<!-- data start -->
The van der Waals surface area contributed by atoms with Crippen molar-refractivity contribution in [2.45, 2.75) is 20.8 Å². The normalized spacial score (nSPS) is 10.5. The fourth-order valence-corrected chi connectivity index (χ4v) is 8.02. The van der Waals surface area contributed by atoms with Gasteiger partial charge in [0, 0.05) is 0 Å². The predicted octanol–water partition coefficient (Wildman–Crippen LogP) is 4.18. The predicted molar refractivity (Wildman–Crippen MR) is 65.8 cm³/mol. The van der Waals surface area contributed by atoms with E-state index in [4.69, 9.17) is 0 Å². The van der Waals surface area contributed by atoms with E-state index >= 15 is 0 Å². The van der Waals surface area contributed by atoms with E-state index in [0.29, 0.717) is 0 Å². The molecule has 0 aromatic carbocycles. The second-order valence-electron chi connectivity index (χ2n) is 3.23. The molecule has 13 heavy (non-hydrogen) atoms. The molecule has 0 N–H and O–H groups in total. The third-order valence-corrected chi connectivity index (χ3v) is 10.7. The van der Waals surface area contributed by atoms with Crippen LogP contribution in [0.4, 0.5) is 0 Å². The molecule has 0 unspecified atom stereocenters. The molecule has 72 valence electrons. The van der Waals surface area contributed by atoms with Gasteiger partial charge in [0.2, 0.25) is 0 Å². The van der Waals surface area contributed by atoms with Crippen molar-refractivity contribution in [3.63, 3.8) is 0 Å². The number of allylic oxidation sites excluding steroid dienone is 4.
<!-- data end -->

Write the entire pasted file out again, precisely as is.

The van der Waals surface area contributed by atoms with Crippen molar-refractivity contribution in [2.45, 2.75) is 20.8 Å². The normalized spacial score (nSPS) is 10.5. The fourth-order valence-corrected chi connectivity index (χ4v) is 8.02. The van der Waals surface area contributed by atoms with Gasteiger partial charge in [0, 0.05) is 0 Å². The predicted octanol–water partition coefficient (Wildman–Crippen LogP) is 4.18. The predicted molar refractivity (Wildman–Crippen MR) is 65.8 cm³/mol. The van der Waals surface area contributed by atoms with E-state index in [4.69, 9.17) is 0 Å². The van der Waals surface area contributed by atoms with E-state index >= 15 is 0 Å². The van der Waals surface area contributed by atoms with E-state index in [0.29, 0.717) is 0 Å². The molecule has 0 aromatic carbocycles. The second-order valence-electron chi connectivity index (χ2n) is 3.23. The molecule has 13 heavy (non-hydrogen) atoms. The molecule has 0 N–H and O–H groups in total. The third-order valence-corrected chi connectivity index (χ3v) is 10.7. The van der Waals surface area contributed by atoms with Crippen LogP contribution in [0.4, 0.5) is 0 Å². The molecule has 0 unspecified atom stereocenters. The molecule has 72 valence electrons. The van der Waals surface area contributed by atoms with Gasteiger partial charge in [0.2, 0.25) is 0 Å². The van der Waals surface area contributed by atoms with Crippen molar-refractivity contribution in [3.63, 3.8) is 0 Å². The number of allylic oxidation sites excluding steroid dienone is 4.